Le paysage est magnifique!

Le paysage est magnifique!

You know that wonderful, nostalgic feeling evoked by a fleeting memory? I vaguely remember a vacation somewhere in the southwest of France. A couple of friends and I had rented a rickety little house and every evening, like clockwork, a hot debate would break out about the mythical concepts ‘esthetics’ and ‘taste’. People will often agree to disagree, but when the topic is ‘esthetics’ and ‘taste’ the gloves come off. I don’t mean to imply that contemporary design is purely esthetic and tasteful, but that the discourse – to the extent that there is one – is too often reduced to a flimsy and, in my opinion, irrelevant discussion about ‘beauty’. The vacation ended on a low note, and we gloomily made our way back home...

Fortunately we’ve all matured somewhat, and gentle nuances have settled comfortably in our thinking. Beauty and ugliness are, fortunately, not that easy to define. What a relief! The so-called mean streets with their randomness and urban chaos can also be inspirational, for example. In the sixties, the Arte Povera movement challenged us to think about the meaning of things by using materials that were as ‘poor’ as possible. Applied to the same street, it might be a scribble, a tag, a weathered wall, a leftover piece of advertising or an accidental installation which, not recognized as such, is waiting for the garbage truck. These are random cries for attention which might just as well charm or inspire us. In Flanders we understand this.

Improper hierarchy.
When I started my design studio visionandfactory about twenty years ago, I initially had to justify myself to a number of art collectors who had bought my artistic works. It’s true, at the time I worked as a so-called ‘artist’. You have probably figured out the relevance of my introduction by now. But why were these art connoisseurs so critical about my switch? Is styling or design really inferior to free or autonomous art? It’s funny: although crossover has been more or less accepted as a concept, this improper hierarchy still exists. A few years later I decided to add the description integrated design to the name of my design studio, not as a personal statement but as a reference to the attitude which we, today’s graphic designers, embrace. Without arrogance, but also without shame. Simple and to the point, a sort of new unambiguousness.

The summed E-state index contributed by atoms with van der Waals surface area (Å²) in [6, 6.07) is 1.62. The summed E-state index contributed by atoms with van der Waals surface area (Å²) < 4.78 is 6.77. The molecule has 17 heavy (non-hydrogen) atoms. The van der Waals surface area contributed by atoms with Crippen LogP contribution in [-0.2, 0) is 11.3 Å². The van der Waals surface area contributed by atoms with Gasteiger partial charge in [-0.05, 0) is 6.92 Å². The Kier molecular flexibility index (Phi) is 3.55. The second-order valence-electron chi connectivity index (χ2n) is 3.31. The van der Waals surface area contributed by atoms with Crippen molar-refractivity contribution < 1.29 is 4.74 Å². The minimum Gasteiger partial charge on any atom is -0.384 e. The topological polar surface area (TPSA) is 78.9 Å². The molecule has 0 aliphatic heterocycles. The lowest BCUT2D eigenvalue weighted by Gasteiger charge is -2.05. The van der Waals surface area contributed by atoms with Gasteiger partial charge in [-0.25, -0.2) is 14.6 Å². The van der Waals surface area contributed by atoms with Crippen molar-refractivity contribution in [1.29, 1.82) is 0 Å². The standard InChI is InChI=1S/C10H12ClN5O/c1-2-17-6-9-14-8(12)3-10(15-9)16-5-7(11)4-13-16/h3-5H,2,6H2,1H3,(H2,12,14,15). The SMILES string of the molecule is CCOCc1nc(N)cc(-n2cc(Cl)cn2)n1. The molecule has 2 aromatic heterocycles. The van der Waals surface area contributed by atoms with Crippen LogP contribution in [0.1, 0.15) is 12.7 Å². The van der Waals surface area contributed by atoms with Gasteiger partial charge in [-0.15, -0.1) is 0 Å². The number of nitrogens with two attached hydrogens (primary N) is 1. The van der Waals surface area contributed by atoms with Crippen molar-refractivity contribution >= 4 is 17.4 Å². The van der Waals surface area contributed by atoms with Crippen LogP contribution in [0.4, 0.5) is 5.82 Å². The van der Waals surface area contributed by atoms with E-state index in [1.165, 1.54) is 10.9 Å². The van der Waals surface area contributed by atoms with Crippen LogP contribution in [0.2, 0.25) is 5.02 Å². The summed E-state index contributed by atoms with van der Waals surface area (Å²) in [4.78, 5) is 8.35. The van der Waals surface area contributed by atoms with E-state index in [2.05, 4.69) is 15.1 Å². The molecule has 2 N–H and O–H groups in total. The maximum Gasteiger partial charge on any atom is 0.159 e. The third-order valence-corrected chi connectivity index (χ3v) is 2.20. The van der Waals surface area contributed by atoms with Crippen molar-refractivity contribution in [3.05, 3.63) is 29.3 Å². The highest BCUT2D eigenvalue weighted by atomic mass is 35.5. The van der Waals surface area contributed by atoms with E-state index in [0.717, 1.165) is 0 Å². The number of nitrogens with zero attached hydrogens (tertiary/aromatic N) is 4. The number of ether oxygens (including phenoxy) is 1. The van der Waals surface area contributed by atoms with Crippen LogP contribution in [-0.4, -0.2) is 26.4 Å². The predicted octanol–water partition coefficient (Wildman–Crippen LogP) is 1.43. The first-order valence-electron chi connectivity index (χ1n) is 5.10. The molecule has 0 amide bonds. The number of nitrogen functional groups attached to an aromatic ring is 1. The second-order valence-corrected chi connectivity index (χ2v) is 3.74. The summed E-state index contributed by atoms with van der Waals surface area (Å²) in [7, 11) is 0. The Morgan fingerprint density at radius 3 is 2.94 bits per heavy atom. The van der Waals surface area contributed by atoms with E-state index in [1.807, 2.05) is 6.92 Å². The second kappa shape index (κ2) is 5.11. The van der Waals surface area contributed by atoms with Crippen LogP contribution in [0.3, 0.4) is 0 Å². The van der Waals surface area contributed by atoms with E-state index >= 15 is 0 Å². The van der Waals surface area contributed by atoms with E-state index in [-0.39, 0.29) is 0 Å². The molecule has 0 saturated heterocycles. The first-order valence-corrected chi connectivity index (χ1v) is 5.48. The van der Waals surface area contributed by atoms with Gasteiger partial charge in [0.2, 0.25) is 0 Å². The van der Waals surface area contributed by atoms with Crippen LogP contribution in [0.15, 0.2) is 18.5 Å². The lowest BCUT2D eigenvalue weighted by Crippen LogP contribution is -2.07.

And speaking of unambiguousness: ‘design’ is a bizarre concept. A few years ago I put it as follows in De Standaard: “Design has become a knee-jerk concept, too often disconnected from its own content. More often than not it’s a hip lubricant used to sell all kinds of stuff. To the extent that design evokes an image of some minimalist piece of furniture for most people, the meaning of the concept does not refer to the product. It refers to the action. If you’ve looked it up in an English dictionary, you know that ‘design’ refers to the process of conceiving something, to planning something based on detailed preliminary studies or drawings. Giving form to concepts, in other words. This play on words may seem trivial, but it’s not. For example: a Dutch colleague was accosted in a so-called design shop by an overly enthusiastic salesman who claimed that a particular beautiful doorknob was designed by a real ‘design designer’.” Could it possibly get any more absurd? …

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Critical essay commissioned by Design Flanders & published in Kwintessens issue 2009-4. Language: English & Dutch.

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